Opulence is what distinguishes this latest addition to the Anantara group. Spread across a 21-acre coconut plantation, Anantara Peace Haven’s 152 rooms include beach-view apartments and stand-alone cottages. Opt for a villa to enjoy a private plunge pool. Blooming lotuses and indigenous design beckon you to a world of relaxation at the award-winning spa, where therapies include chakra crystal balancing and circulation-boosting massage. Don’t miss Verala a sea urchin-shapped teppanyaki restaurant, or Il Mare, for an Italian-inspired menu. Something you need? Your accommodating villa host is but a WhatsApp message away.

Maya

For luxury at a modest price, this boutique hotel is 8km inland from coastal Tangalle, situated in the peaceful rural village of Aranwella. Colonial design is married with modern-luxe comforts. Stroll from your minimalist suite, across Maya’s beautiful two-acre nature garden, to the outdoor pavilion for a herbal massage. This is rejuvenation at its finest.

WHERE TO EAT

Moon River Seafood Restaurant

Seafood is what Tangalle does best. Within the surfer-friendly Unakuruwa Bay, the rustic Moon River Seafood Restaurant serves produce caught by local villagers. What this surf shack lacks in elegant decor, it makes up for with its exquisite prawns – try them, and let the rich, salty flavours of the sea do the talking. More than just a great spot for watching the world go by, the restaurant has its own seasoned surf teachers, should you fancy hitting the waves.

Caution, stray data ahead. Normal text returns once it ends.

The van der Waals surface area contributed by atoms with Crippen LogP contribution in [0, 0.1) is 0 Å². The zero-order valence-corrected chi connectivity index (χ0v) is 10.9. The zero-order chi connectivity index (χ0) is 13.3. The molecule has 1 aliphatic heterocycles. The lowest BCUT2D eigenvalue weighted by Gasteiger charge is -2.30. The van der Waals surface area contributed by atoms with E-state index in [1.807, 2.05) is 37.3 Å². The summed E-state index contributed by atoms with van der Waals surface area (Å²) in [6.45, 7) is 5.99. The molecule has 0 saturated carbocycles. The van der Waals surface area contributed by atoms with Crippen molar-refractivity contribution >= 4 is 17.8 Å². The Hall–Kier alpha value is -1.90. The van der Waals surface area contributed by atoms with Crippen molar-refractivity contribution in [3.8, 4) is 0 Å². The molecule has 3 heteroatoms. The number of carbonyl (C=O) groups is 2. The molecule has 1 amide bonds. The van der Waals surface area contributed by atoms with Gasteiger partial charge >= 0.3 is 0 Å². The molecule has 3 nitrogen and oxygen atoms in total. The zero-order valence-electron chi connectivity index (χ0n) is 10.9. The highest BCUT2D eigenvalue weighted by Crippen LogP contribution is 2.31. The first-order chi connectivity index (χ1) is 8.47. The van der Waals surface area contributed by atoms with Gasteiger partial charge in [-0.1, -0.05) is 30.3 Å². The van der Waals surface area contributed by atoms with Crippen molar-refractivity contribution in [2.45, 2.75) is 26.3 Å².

Aga Surf View

A stone’s throw from Moon River, Aga Surf View is a collection beachfront cottages overlooking Unakuruwa Bay in which you can stay – but we love it for the restaurant. Owned by the lovely former surfer Najee, its kitchen rustles up noteworthy fragrant seafood curries zinging with lemongrass and chilli, and tempered by sweet coconut. Saunter there one evening and dine under cosy, date-worthy lighting against the backdrop of lapping waves and smooth jazz.

The Restaurant, Amanwella

For a first-class dining experience, try Amanwella’s main restaurant where you can enjoy delectable Asian and Mediterranean dishes and a superb arrack sour backdropped by coconut groves and local musicians’ melodies. For seafood cooked over a coconut charcoal grill and refreshing salads, Amanwella’s Beach Club restaurant should be your first point of call.